I think that’s a very good plan with well spread out lodgings. Since there’s quite a bit to see in Carmel (and the vibe is good and chic), perhaps skip Santa Cruz and pickup HWY 1 just before Monterey (i.e. really start your PCH trip with the 17 Mile Drive). Have a great time and let me know if you have more questions, suggestions.

  4. This sounds like exactly what I am looking for. However, we were wanting to spend 1 night in Carmel and 1 night in San Simeon or Big Sur, what are your thoughts. We only have 2 nights and will be leaving form the SF area, with no need to tour the city as we live near and visit frequently. Any ideas?

    1. Hi Rhonda

      I think it really depends on what time of the day you land in SFO and whether there will be delays or not. Assuming you land in the early morning hours and pick up a car, Carmel is only 2 hours away. Add to that a few stops and it makes sense. Carmel to San Simeon via Highway 1 is currently closed so I suggest checking the HWY status on line.

  5. Hello

    We are a family of 4 from India and shall be travelling from SFO to LA and would be driving on pacific coast for which we have 2 days and nights , which towns you will recommend to stay a night each ? Both kids are under 14

    1. Hi. I would look at Santa Cruz (for the amusement park), Monterey (for the aquarium), San Luis Obispo (“major” town after Big Sur) and Santa Barbara. Hope this helps!

  6. My Girlfriend and I will be making a trip from San Diego to San Fran and I’m planning on leaving SD tuesday and staying in SF friday night to fly out saturday morning. 4 days to get up the coast. I’m concerened that LA will throw a hiccup in my drive time due to traffic. Any suggestions on how to plan around that? we plan on staying in Monterey area Thursday night and leaving Friday to travel to SF and spend the rest of the day there.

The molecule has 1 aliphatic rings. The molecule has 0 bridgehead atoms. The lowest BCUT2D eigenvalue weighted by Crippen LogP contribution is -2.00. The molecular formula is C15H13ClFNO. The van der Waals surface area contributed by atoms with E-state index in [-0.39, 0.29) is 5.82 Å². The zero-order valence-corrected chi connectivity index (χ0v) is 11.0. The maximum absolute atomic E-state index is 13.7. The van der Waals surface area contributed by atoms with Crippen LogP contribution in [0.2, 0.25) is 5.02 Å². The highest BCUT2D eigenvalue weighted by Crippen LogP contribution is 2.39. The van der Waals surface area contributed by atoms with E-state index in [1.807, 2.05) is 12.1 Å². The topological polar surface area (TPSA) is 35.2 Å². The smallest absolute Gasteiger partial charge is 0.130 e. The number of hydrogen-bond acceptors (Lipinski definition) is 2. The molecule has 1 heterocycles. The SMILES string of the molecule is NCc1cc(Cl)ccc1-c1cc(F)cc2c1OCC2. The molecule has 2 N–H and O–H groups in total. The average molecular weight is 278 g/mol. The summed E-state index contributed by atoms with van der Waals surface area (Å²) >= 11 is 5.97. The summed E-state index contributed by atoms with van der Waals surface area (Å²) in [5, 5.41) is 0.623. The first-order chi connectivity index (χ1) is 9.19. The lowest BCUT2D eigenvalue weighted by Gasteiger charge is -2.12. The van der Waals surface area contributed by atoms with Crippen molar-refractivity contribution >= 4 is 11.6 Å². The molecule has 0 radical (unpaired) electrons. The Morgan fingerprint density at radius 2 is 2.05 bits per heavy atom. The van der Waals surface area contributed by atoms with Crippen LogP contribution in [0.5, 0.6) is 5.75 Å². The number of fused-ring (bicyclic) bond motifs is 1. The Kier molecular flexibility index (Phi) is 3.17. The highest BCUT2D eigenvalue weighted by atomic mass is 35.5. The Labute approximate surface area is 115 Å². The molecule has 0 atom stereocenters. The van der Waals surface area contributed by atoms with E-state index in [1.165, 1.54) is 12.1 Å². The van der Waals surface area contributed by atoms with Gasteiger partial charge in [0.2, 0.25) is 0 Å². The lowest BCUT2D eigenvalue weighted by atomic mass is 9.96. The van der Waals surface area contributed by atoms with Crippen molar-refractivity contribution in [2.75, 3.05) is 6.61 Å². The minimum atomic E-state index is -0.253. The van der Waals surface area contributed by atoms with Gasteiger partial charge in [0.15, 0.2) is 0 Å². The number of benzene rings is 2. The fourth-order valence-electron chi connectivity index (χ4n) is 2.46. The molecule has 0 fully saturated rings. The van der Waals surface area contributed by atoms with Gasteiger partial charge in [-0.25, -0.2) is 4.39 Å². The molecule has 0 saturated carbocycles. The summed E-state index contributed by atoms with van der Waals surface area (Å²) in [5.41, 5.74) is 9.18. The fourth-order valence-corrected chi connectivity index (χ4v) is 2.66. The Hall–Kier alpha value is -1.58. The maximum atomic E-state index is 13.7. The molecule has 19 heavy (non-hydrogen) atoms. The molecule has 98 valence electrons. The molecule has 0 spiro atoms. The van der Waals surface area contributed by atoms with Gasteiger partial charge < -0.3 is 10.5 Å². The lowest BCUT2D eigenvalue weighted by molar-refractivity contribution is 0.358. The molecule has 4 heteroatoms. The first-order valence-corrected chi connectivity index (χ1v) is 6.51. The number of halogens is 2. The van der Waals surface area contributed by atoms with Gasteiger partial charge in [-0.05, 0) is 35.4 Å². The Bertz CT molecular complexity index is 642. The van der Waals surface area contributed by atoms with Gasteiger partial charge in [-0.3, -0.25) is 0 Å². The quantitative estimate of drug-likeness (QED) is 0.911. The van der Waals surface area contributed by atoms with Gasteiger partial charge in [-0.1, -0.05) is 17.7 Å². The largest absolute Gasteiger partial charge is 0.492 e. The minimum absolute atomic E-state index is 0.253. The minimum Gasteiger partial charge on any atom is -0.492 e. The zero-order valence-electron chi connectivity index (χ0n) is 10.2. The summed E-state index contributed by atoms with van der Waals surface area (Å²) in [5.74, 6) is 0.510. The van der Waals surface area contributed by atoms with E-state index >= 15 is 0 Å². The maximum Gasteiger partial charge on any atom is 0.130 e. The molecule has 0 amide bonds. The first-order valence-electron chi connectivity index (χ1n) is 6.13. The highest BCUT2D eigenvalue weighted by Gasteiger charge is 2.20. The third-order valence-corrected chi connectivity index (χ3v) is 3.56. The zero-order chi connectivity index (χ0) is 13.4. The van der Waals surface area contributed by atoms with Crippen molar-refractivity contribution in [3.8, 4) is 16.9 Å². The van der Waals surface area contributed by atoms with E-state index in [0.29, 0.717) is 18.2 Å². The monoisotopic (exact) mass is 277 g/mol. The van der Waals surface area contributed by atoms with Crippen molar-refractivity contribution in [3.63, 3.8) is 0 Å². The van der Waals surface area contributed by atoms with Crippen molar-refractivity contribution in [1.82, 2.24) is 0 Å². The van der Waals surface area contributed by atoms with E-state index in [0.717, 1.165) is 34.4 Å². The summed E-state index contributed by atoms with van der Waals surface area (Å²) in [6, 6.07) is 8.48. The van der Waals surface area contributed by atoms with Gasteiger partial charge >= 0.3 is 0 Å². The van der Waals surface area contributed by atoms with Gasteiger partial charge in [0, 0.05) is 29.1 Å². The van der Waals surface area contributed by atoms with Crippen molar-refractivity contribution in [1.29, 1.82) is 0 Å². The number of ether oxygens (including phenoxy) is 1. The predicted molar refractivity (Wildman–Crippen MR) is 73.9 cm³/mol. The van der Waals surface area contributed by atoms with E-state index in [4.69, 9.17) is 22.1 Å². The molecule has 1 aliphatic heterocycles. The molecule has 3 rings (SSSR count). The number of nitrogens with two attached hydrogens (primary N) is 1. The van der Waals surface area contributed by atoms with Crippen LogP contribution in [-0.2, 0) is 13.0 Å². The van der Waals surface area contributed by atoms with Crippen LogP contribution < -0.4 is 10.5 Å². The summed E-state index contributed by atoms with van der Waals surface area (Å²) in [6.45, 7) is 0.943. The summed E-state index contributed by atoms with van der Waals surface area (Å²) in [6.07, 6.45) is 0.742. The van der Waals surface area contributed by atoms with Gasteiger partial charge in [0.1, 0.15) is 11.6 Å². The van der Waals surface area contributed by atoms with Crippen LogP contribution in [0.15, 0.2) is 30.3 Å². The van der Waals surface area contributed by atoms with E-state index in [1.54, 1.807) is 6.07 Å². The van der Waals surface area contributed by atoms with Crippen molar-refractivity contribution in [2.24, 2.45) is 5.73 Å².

1. Hi Matthew. I would suggest to really rely on the Waze traffic app for planning your legs. Perhaps there is a way to bypass the LA traffic but it might not be as bad you think, depending on what time you reach the metro.

  7. Hello,
    I just saw your very nice post online. Just a few comments, I owned the Cottage of Sweets for 38 years, just retired and loved my life. You may not know this but the Monterey Peninsula is only foggy during the summer months. To really see the beauty of the area, go in October. It is actually warmer then and it is totally clear and you get to see the spectacular views. The fog is nice in the summer ( we called it our local air conditioner) but to see the real beauty of the area, come in the fall, and the prices for hotel rooms are a bit cheaper as well. Glad you enjoyed your visit.

    1. Thanks for the helpful comment Lanny (and for the sweets over the years). I updated the guide with your advice on the fog.